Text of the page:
[Python-Dev] PEP 393: Flexible String Representation

Antoine Pitrou solipsis at pitrou.net
Mon Jan 24 23:12:33 CET 2011

On Mon, 24 Jan 2011 21:17:34 +0100
"Martin v. Löwis" <martin at v.loewis.de> wrote:
> I have been thinking about Unicode representation for some time now.
> This was triggered, on the one hand, by discussions with Glyph Lefkowitz
> (who complained that his server app consumes too much memory), and Carl
> Friedrich Bolz (who profiled Python applications to determine that
> Unicode strings are among the top consumers of memory in Python).
> On the other hand, this was triggered by the discussion on supporting
> surrogates in the library better.
> I'd like to propose PEP 393, which takes a different approach,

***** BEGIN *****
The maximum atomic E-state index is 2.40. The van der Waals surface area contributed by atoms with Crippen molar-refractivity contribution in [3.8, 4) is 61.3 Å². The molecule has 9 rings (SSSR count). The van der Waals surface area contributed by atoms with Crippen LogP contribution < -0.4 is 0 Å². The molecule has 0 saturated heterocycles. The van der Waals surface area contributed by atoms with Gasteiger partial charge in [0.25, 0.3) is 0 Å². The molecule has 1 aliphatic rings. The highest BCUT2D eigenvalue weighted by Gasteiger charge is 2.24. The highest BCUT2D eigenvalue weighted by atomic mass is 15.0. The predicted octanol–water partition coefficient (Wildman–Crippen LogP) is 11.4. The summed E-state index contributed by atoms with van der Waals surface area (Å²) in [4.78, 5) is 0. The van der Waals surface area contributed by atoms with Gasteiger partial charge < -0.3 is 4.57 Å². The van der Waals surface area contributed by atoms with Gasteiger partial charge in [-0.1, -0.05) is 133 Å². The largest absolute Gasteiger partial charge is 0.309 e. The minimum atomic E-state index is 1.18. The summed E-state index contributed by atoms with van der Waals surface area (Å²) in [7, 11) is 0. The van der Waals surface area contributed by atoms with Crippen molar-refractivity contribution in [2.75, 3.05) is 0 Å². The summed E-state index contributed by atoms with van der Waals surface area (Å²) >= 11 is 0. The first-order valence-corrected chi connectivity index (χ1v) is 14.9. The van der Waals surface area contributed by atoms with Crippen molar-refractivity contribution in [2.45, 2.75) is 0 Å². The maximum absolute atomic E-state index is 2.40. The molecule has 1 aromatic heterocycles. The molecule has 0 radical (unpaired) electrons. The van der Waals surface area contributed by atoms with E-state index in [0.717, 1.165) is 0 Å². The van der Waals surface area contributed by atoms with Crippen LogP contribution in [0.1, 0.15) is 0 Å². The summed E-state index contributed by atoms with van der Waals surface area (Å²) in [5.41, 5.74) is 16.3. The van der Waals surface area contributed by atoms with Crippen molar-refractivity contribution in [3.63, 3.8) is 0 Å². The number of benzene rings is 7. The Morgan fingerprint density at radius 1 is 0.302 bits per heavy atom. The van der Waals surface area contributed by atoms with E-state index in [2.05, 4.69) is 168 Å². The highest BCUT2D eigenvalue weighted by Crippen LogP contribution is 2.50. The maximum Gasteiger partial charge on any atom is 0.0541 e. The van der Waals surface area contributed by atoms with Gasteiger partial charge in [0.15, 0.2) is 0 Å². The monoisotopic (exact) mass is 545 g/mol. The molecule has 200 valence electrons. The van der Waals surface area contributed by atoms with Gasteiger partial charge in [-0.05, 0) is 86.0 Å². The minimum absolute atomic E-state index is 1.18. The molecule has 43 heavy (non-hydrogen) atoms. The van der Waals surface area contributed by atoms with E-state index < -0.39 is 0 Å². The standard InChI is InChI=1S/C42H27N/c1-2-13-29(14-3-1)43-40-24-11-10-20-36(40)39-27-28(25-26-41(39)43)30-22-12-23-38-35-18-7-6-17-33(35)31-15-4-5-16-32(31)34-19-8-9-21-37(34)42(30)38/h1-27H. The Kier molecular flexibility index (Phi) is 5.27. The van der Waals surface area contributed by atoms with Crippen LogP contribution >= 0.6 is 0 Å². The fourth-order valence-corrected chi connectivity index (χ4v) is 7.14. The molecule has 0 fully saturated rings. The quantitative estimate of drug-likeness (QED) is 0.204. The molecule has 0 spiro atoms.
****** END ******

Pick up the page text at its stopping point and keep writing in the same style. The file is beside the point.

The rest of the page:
> addressing both problems simultaneously: by getting a flexible
> representation (one that can be either 1, 2, or 4 bytes), we can
> support the full range of Unicode on all systems, but still use
> only one byte per character for strings that are pure ASCII (which
> will be the majority of strings for the majority of users).

For this kind of experiment, I think a concrete attempt at implementing
(together with performance/memory savings numbers) would be much more
useful than an abstract proposal. It is hard to judge the concrete
effects of the changes you are proposing, even though they might (or
not) make sense in theory. For example, you are adding a lot of
constant overhead to every unicode object, even very small ones, which
might be detrimental. Also, accessing the unicode object's payload
can become quite a bit more cumbersome. Only implementing can tell how
much this is workable in practice.



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